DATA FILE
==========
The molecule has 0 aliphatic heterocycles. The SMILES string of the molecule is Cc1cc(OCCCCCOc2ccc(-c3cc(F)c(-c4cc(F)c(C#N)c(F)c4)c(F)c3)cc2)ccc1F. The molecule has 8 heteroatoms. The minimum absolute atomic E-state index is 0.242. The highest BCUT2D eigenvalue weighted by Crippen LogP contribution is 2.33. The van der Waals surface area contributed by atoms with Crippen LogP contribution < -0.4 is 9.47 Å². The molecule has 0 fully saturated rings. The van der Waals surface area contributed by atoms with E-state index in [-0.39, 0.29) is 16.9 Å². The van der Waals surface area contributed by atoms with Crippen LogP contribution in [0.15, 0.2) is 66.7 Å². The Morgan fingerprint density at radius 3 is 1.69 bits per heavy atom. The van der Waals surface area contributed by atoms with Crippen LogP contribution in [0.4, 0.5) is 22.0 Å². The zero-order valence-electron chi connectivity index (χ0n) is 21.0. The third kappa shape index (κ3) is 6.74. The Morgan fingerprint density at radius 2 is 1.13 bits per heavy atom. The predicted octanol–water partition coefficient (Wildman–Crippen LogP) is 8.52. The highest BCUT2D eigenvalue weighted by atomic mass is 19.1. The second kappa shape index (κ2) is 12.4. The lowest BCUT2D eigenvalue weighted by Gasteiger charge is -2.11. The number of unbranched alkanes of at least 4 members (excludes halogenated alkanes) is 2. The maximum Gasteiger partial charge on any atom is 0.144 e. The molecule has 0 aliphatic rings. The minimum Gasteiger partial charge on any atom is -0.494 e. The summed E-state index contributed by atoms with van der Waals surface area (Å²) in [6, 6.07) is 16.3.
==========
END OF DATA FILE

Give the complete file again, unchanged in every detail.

The molecule has 0 aliphatic heterocycles. The SMILES string of the molecule is Cc1cc(OCCCCCOc2ccc(-c3cc(F)c(-c4cc(F)c(C#N)c(F)c4)c(F)c3)cc2)ccc1F. The molecule has 8 heteroatoms. The minimum absolute atomic E-state index is 0.242. The highest BCUT2D eigenvalue weighted by Crippen LogP contribution is 2.33. The van der Waals surface area contributed by atoms with Crippen LogP contribution < -0.4 is 9.47 Å². The molecule has 0 fully saturated rings. The van der Waals surface area contributed by atoms with E-state index in [-0.39, 0.29) is 16.9 Å². The van der Waals surface area contributed by atoms with Crippen LogP contribution in [0.15, 0.2) is 66.7 Å². The Morgan fingerprint density at radius 3 is 1.69 bits per heavy atom. The van der Waals surface area contributed by atoms with Crippen LogP contribution in [0.4, 0.5) is 22.0 Å². The zero-order valence-electron chi connectivity index (χ0n) is 21.0. The third kappa shape index (κ3) is 6.74. The Morgan fingerprint density at radius 2 is 1.13 bits per heavy atom. The predicted octanol–water partition coefficient (Wildman–Crippen LogP) is 8.52. The highest BCUT2D eigenvalue weighted by atomic mass is 19.1. The second kappa shape index (κ2) is 12.4. The lowest BCUT2D eigenvalue weighted by Gasteiger charge is -2.11. The number of unbranched alkanes of at least 4 members (excludes halogenated alkanes) is 2. The maximum Gasteiger partial charge on any atom is 0.144 e. The molecule has 0 aliphatic rings. The minimum Gasteiger partial charge on any atom is -0.494 e. The summed E-state index contributed by atoms with van der Waals surface area (Å²) in [6, 6.07) is 16.3.